Is Compassion For Others Overrated?

22 Apr
April 22, 2017

is compassion overrated by Amyra Mah

In spiritual circles, it is common for people to state that we should “come from compassion”.  Whilst compassion is a high vibrational state, actually few really know how to practise it.  The way that many people purport to practise it actually takes them a few notches down in the spiritual evolutionary ladder.

If we’re talking about true compassion, yes, coming from compassion is the way to go.  But most people misuse it, to the detriment of their own wellbeing.

There comes a point in our spiritual growth when whenever we see someone behaving badly, our first inclination may be to say, “Oh, but we must have compassion.”  As a result, we may tolerate bad behaviours when others treat us badly or are abusive towards us.

I see people sometimes get stuck once they have embraced the concept of compassion for others, when they find themselves on the receiving end of abusive treatments.  They feel they have nowhere to go, since they have been taught that compassion is the high road, so the tendency then is to turn the blame on themselves or remain in situations that continue to disempower them.

An abuser is an abuser.  If you are being abused, having compassion for your abuser is often not going to lift you out of the situation.  I have seen people stuck and trapped in these situations for many years, because of the misuse of compassion.

Sometimes, it is more spiritual to say, fuck compassion.  Until we learn what true compassion is, and we understand its nuances, using the compassion card can hold us back or even damage us.  It can keep us trapped in disempowering situations, dilute our personal power, make us vague and ambiguous, confuse us, and blind us from the Truth.  It can even block us from reaching the place of true compassion.

It makes us passive while someone is doing something bad.  Sometimes, taking certain actions is part of our lessons in our spiritual journey.  Saying no to an abuser can be more healing and powerful, and ultimately more loving, than remaining passive in the name of compassion while we continue to tolerate their abuses.  The abuser might never learn the consequences of their actions if we don’t put a stop to the dynamics being played out.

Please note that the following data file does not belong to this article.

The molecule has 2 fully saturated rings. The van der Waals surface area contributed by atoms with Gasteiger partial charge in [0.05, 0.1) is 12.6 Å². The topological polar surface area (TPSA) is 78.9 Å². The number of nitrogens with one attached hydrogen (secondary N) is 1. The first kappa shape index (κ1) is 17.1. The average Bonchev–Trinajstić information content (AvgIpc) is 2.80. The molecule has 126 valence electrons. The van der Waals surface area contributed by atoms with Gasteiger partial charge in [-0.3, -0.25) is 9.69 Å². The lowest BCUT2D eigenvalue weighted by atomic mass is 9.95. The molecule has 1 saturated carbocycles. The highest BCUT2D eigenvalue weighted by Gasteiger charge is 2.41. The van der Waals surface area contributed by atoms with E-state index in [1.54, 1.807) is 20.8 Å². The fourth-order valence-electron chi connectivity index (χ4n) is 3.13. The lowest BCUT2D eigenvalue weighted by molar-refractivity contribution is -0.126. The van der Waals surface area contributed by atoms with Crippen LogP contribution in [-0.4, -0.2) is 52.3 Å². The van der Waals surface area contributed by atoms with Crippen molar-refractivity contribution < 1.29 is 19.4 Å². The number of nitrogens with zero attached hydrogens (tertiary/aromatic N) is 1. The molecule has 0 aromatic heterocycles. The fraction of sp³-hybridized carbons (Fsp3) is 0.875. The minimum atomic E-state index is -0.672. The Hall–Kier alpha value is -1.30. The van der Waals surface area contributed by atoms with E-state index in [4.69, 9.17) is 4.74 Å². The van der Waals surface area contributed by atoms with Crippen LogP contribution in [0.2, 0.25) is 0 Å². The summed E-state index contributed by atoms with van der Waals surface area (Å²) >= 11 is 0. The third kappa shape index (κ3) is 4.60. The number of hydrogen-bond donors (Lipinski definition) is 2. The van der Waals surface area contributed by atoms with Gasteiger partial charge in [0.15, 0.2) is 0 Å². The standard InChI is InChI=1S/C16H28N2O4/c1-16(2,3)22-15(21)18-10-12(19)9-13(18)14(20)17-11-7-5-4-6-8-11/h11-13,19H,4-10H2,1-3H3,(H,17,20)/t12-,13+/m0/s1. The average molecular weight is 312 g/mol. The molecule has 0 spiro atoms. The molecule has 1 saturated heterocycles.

How It Fits Into the Big Spiritual Picture

Of course, we know that ultimately we are the creators of our reality.  That is totally true.  The physical reality which we have created is fluid, malleable, according to what we do with our unseen powers.  This is why it is said that reality is an illusion, a projection of our consciousness, a dream state.  But that does not exempt us from participating in it and taking ‘right actions’.

Immature spiritual seekers can be quick to jump at the chance to say, “I can do anything I like, since it is an illusion anyway,” or, “If you don’t like what I do, you have created your reality in which I am in it.”  Thus, exempting themselves from being held responsible for their actions.  To me, this is the seediest, lowest demonstration of the misuse of spirituality.  If we are truly spiritual, we would know that being kind and decent to others is the most basic spiritual principle.  Being ropy by deliberately misusing the concepts of spirituality to con and manipulate others is the furthest from being spiritual.

It is true that the ability to have compassion for others is one of the highest levels of spirituality.  But compassion towards yourself precedes it.  Most of the time, when people say they are coming from compassion, they end up compromising themselves, and that is not true compassion, not even for the other person.

Isn’t it all about forgiving others and elevating ourselves to a higher perspective? 

Ultimately, yes.  But very often this can become a trap for us.